While many would attribute obesity to lifestyle choice, the key question is not how the disability arises, but whether an employee is a disabled person or not
The impact of the decision of a Danish child minder to take his employer to court (Kaltoft v The Ministry of Billund) over claims he was a victim of disability discrimination is being felt here in Scotland. Mr Kaltoft, who weighed 25 stone when he was made redundant from his nursery job, claimed that he was targeted because of his obesity which, he argued, made him a disabled person.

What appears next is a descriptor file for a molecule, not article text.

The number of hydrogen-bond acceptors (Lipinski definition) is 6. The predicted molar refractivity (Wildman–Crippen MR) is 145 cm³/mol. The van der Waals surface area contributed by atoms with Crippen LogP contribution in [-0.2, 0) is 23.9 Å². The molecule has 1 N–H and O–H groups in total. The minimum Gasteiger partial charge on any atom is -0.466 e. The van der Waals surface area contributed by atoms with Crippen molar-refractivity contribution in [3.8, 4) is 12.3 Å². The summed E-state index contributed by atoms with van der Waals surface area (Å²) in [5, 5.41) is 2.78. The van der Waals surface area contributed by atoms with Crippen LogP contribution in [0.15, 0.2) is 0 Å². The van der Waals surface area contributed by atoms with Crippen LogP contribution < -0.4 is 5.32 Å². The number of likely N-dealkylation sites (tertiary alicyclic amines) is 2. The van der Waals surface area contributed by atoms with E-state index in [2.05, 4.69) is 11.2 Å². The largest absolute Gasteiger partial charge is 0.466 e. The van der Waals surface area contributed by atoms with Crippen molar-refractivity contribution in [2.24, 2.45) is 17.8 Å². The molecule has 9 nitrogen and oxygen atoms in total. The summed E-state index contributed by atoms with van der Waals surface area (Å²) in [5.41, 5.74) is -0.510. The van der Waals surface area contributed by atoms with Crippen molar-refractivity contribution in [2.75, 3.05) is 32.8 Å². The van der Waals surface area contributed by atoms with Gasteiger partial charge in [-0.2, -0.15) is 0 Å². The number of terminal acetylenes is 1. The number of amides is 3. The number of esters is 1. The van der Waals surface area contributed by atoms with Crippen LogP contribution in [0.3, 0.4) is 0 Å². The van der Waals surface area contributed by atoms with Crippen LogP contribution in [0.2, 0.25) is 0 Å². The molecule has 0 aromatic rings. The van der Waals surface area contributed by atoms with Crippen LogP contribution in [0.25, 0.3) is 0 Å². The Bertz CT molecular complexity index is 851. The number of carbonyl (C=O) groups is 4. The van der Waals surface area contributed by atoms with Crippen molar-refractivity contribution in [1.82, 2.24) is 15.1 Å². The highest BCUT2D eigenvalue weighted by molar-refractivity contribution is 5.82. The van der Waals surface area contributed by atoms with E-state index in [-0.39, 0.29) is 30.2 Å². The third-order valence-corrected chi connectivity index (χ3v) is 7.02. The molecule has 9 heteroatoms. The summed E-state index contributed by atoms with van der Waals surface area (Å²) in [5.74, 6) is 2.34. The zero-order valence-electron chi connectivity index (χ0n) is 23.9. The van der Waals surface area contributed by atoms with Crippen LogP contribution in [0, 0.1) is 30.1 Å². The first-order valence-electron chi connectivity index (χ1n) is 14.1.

The European Court of Justice (ECJ) ruled that in some circumstances obesity may amount to a disability if its effects are sufficiently serious, of a long-term nature and prevent the “full and effective participation of that person in professional life on an equal basis with other workers”. Examples of impairments cited by the ECJ included reduced mobility and medical conditions which caused discomfort or prevented an individual from carrying out their work in the same way as other staff members.
This ECJ decision chimes with the UK employment tribunal view that it is the effect of being overweight, and long-term adverse effect it has on an individual’s ability to carry out normal day-to-day activities, that matters.
By Liam Kerr, Senior Associate at law firm CMS